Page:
How Often Are Your Memories Incorrect?
Just weeks ago, one of the largest ever surveys on memory was completed and data are beginning to come in. Our memory of certain events is hardly reliable, say the study's authors.
What's the Latest Development?
Researchers in the UK have just completed one of the largest ever studies of human memory and preliminary results indicate our recall of even basic events is quite fallible. In the study, individuals were shown pairs of words like CUPCAKE and CARDBOARD. Later, they were shown a new but similar word like CUPBOARD and a new dissimilar word like SAWDUST. About 71 percent of the time, individuals would state correctly they had not seen the third and unrelated word before. Only 53 percent of the time would they state correctly they had not seen the third and similar word.
What's the Big Idea?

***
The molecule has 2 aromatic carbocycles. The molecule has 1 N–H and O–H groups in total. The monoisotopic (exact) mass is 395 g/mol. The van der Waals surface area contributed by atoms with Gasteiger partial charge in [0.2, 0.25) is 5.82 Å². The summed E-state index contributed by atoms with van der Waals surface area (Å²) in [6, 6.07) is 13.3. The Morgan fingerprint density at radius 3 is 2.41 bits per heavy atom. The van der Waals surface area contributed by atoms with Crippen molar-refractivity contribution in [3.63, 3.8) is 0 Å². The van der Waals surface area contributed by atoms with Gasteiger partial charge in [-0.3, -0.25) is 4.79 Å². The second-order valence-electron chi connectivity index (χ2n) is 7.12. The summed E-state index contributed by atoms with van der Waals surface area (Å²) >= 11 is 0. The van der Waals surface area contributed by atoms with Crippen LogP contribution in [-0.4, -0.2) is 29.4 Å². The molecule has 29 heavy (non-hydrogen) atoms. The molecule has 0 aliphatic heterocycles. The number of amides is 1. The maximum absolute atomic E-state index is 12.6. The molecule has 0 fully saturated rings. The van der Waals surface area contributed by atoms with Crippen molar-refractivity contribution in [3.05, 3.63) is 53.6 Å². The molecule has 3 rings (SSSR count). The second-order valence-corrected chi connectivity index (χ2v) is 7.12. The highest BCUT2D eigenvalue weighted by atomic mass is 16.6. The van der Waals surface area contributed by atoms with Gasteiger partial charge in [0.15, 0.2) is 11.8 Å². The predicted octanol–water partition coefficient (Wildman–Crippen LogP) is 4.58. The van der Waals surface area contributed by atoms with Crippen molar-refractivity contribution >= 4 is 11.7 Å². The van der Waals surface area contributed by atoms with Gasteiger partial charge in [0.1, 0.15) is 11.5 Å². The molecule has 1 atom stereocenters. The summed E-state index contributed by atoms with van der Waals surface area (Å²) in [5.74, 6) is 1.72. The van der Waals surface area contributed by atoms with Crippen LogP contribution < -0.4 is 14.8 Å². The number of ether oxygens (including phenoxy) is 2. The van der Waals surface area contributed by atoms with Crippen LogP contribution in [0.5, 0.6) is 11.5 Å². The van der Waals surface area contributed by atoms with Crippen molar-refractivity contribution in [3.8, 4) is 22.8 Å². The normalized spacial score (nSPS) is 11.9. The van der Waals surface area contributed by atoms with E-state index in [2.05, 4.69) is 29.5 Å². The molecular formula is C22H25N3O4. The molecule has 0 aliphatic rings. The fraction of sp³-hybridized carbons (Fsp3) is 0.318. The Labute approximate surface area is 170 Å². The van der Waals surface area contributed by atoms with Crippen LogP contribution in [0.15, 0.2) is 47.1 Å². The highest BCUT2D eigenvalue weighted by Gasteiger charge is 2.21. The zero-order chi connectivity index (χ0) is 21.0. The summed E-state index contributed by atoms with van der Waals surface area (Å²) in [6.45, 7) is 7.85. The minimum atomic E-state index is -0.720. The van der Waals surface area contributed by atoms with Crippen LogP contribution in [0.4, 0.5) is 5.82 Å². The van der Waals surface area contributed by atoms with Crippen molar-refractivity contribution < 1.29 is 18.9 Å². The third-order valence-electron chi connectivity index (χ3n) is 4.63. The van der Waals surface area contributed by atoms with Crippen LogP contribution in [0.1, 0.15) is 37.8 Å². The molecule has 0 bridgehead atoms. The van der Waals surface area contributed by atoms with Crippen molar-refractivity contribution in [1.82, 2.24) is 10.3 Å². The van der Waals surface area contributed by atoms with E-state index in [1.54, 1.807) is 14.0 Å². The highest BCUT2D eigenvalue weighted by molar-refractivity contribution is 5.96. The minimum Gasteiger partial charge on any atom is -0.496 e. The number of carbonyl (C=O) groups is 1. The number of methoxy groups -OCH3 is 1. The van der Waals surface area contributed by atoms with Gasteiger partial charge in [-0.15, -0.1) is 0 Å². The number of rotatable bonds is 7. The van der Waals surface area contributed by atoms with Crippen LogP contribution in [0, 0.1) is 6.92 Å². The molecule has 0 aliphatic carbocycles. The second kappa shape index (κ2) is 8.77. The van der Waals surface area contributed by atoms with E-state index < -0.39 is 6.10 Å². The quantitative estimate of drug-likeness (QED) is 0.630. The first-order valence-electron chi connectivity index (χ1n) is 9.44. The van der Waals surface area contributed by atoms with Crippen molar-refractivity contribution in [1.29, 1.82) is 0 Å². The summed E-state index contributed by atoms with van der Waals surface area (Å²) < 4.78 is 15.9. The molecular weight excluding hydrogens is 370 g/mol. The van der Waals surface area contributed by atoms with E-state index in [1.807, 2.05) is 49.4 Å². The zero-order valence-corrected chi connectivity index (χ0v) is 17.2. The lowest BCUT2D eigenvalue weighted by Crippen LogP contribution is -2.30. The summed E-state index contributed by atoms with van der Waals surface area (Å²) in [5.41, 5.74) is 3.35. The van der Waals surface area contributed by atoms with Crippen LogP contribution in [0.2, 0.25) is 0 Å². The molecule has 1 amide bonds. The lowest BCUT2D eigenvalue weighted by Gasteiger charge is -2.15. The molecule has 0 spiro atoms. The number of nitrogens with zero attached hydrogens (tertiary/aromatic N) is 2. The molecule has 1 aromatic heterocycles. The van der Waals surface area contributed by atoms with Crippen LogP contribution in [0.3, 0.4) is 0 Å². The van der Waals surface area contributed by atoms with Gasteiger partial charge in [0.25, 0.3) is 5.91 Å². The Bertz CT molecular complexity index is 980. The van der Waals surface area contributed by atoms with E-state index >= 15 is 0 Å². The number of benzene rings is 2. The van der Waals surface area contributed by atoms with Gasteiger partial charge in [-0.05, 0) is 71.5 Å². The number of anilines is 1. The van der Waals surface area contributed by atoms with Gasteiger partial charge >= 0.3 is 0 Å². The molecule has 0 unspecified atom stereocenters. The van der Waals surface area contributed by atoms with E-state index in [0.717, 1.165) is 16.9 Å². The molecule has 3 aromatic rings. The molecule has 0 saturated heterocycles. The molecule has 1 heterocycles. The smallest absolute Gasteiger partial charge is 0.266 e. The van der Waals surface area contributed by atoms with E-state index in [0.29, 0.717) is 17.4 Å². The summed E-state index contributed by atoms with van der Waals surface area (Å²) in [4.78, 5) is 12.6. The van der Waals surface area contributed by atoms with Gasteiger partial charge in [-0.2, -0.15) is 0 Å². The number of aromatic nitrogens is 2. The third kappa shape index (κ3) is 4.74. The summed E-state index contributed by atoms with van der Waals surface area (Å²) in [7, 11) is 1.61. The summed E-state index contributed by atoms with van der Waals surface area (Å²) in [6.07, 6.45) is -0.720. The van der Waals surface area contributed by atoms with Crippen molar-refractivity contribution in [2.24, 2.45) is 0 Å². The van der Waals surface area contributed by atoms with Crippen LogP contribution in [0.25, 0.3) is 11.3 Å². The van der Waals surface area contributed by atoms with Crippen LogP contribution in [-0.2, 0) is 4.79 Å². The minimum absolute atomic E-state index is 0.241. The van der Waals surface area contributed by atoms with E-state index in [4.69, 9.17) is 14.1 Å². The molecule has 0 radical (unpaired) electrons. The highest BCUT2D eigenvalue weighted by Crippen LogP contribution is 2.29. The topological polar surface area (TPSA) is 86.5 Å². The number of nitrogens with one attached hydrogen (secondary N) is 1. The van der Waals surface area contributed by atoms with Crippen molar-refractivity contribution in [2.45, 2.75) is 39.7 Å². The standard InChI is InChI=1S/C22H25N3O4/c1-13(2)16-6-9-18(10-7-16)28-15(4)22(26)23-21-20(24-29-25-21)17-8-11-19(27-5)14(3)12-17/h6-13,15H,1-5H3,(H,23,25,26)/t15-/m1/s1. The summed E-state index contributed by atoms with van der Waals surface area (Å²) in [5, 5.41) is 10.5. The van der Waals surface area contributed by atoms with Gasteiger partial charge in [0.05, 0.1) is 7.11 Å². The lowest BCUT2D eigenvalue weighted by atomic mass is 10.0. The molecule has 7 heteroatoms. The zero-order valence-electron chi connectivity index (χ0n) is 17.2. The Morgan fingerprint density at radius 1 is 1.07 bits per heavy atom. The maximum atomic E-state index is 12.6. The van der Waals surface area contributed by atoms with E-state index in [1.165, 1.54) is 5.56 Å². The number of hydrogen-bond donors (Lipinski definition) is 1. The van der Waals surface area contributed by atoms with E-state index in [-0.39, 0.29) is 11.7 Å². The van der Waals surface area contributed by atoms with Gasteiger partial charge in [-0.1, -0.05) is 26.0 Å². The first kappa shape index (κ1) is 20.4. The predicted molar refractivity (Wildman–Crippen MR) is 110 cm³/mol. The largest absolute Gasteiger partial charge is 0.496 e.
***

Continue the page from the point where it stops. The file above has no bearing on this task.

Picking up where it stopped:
Memory does not work like a computer, in which a precise file is drawn from a data bank tucked safely away from the influence of other data. Remembering involves a process of reconstruction which requires storing visual information toward the back of the brain. Ironically, recalling past events with accuracy is extremely important to our ability to learn from experience. "To experience the rich, vivid 're-living' of a past event that is remembering, we fit these features together into a representation of what took place."
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